becoming a serious threat today. The chemical processes for removal of these heavy metals that

exist today are not economical for treating large volume of water bodies containing enormous

amount of heavy metals. The conventional processes used for effluent treatment are precipitation

as hydroxides/sulphides, oxidation/reduction and ion exchange. These processes are expensive

and not eco-friendly. Further, the major disadvantage with conventional treatment techniques is

the production of sludge. As a result, an aquatic problem is changed into solid disposal problem.

The increasing demand of eco-friendly technologies has led to the search of low-cost alternatives,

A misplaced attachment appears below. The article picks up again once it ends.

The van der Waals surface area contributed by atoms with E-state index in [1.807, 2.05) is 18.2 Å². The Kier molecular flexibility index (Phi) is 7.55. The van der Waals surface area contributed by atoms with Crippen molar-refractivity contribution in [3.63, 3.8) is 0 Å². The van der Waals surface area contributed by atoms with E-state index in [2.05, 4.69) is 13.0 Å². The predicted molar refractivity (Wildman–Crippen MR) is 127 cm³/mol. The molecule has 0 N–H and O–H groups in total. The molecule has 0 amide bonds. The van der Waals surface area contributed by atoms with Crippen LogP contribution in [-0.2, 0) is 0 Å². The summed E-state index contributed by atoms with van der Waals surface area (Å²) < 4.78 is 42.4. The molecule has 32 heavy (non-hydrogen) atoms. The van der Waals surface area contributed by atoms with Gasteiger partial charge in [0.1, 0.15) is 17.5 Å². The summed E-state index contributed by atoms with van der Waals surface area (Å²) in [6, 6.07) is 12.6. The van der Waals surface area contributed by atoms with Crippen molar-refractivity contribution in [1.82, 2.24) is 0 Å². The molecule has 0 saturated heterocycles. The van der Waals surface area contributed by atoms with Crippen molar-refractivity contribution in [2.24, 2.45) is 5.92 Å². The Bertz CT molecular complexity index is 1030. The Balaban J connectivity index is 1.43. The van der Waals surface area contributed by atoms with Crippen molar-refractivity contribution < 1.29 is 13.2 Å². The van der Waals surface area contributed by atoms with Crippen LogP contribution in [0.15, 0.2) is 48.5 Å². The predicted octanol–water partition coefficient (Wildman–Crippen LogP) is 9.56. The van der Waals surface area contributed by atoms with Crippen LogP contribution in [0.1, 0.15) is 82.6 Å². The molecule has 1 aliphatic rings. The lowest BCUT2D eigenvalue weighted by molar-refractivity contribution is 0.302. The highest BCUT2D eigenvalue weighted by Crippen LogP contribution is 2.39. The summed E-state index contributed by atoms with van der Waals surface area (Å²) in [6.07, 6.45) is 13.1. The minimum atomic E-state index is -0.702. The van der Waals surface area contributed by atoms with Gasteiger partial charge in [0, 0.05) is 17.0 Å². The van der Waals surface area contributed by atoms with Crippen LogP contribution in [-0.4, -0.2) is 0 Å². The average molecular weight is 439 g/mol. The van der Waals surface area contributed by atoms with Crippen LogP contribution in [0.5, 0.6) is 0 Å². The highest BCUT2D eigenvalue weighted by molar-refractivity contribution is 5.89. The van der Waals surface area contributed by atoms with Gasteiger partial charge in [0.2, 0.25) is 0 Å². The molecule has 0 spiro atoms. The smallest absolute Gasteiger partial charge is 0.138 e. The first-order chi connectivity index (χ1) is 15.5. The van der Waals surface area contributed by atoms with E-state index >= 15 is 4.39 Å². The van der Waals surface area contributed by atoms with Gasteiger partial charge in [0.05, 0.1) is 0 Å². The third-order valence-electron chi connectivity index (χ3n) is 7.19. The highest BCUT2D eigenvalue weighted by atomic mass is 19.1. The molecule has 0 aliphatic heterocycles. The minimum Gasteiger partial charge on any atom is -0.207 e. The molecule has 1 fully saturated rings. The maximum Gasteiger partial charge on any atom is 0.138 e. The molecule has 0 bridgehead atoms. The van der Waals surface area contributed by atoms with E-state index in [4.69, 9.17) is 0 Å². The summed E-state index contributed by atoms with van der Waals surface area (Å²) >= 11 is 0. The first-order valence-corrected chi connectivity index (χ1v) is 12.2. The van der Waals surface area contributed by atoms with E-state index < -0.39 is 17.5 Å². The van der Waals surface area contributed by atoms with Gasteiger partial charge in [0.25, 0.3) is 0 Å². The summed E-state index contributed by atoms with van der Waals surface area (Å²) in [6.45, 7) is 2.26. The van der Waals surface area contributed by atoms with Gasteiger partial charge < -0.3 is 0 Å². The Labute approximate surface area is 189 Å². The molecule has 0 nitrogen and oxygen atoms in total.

which could be safely and effectively used for heavy metal remediation. In this endeavour, the

use of microbes has emerged as an option for developing economic and eco-friendly wastewater

treatment processes (Ferner, 2001; INECAR, 2001).


Metals are important for the living beings since they are the active centres of many enzymes.

The chemical properties of the metal have been recruited for catalyzing key reactions and for

maintaining protein structure. The metals are therefore required in minute amounts for normal

cell metabolism, and their intake is subject to intricate homeostatic mechanisms. However, many

other metals seem to serve no biologically relevant function (Robinson et al., 2001; Rosenfeld

and Beath, 1964). Instead, they cause damage, mostly due to their avidity for the sulfhydryl

groups of proteins, which they block and inactivate (Nalon, 2003). From a physiological point,

metals fall into three main categories:

(i) Essential and basically non-toxic (Ca and Mg)